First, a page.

“Ohio’s next Supreme Court justices are likely to make important decisions that will impact public education in Ohio,” said OEA President Scott DiMauro. “OEA believes Ohio students and educators would be well-served by having Jennifer Brunner and John O’Donnell on the state’s highest court.”
Brunner, a former Ohio Secretary of State, has decades of legal experience in private practice and on the bench as both a state trial court judge and as a Tenth District Court of Appeals judge, where she wrote a dissenting opinion concerning the law (HB 70) that allows the state through an appointed “CEO” to decide when and how to take over troubled school districts. She urged that this law was unconstitutionally adopted and has the potential for irreparable harm to students, the teachers who teach them and Youngstown City School District. Judge Brunner said in her decision, “stability is prudent in protecting the educational interests” of students and the teachers who teach them in communities such as Youngstown.
“Judge Brunner’s clearly articulated position on the HB 70 question was heartening to OEA,” DiMauro said. “It’s one of many reasons why we look forward to having her on the Supreme Court.”
OEA believes Cuyahoga County Court of Common Pleas Judge John O’Donnell will also be a strong ally for quality public education if elected to the Ohio Supreme Court. Furthermore, he is committed to upholding a fair redistricting process when new legislative and political boundaries are drawn.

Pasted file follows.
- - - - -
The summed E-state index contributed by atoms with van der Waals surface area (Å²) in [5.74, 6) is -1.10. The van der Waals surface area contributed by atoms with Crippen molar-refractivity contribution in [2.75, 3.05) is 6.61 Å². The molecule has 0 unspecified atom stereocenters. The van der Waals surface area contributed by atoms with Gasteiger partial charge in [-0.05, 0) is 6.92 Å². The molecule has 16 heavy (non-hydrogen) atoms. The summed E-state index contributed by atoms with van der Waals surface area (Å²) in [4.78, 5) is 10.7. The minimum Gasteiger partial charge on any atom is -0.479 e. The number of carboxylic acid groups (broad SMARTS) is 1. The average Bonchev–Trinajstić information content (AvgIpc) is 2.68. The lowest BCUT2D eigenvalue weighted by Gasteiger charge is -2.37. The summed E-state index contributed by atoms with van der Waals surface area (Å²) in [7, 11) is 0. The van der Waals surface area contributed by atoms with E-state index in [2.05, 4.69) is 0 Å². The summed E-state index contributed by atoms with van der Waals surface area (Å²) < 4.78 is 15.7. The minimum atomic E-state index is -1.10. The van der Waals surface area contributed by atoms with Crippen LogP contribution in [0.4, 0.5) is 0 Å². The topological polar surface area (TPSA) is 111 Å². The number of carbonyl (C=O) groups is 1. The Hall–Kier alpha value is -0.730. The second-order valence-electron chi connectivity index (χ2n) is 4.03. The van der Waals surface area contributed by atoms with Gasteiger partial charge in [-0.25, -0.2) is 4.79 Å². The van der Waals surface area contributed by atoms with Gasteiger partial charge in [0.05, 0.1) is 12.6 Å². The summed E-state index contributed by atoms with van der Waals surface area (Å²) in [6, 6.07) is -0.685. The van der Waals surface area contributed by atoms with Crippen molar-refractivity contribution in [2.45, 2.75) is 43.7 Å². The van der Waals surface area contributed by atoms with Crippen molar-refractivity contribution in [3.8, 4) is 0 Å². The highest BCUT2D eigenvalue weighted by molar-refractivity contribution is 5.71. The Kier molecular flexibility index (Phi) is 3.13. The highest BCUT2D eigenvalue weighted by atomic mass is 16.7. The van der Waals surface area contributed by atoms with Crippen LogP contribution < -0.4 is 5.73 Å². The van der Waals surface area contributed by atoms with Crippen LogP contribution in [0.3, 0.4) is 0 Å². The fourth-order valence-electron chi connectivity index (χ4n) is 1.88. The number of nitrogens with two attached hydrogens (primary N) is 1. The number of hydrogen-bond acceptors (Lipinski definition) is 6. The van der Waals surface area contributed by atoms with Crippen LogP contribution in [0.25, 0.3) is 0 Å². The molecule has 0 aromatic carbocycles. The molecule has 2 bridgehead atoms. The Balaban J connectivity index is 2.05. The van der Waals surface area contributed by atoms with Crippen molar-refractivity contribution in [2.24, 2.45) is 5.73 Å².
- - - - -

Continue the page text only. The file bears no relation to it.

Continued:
“Redistricting could be a contentious issue in Ohio,” said DiMauro, “and if legal challenges arise, the composition of the Supreme Court will be key to ensuring that Ohio’s voters will have a fair shake in deciding who should represent them in the legislature and in Congress, regardless of what neighborhood they call home.”
Education is a critical issue for Ohio’s voters. A recent statewide survey by Lake Research Partners found that 47 percent of independent voters say electing Supreme Court Justices who will ensure that Ohio politicians meet their obligations to support a strong system of public education, no matter what zip code a child may live in, is extremely important.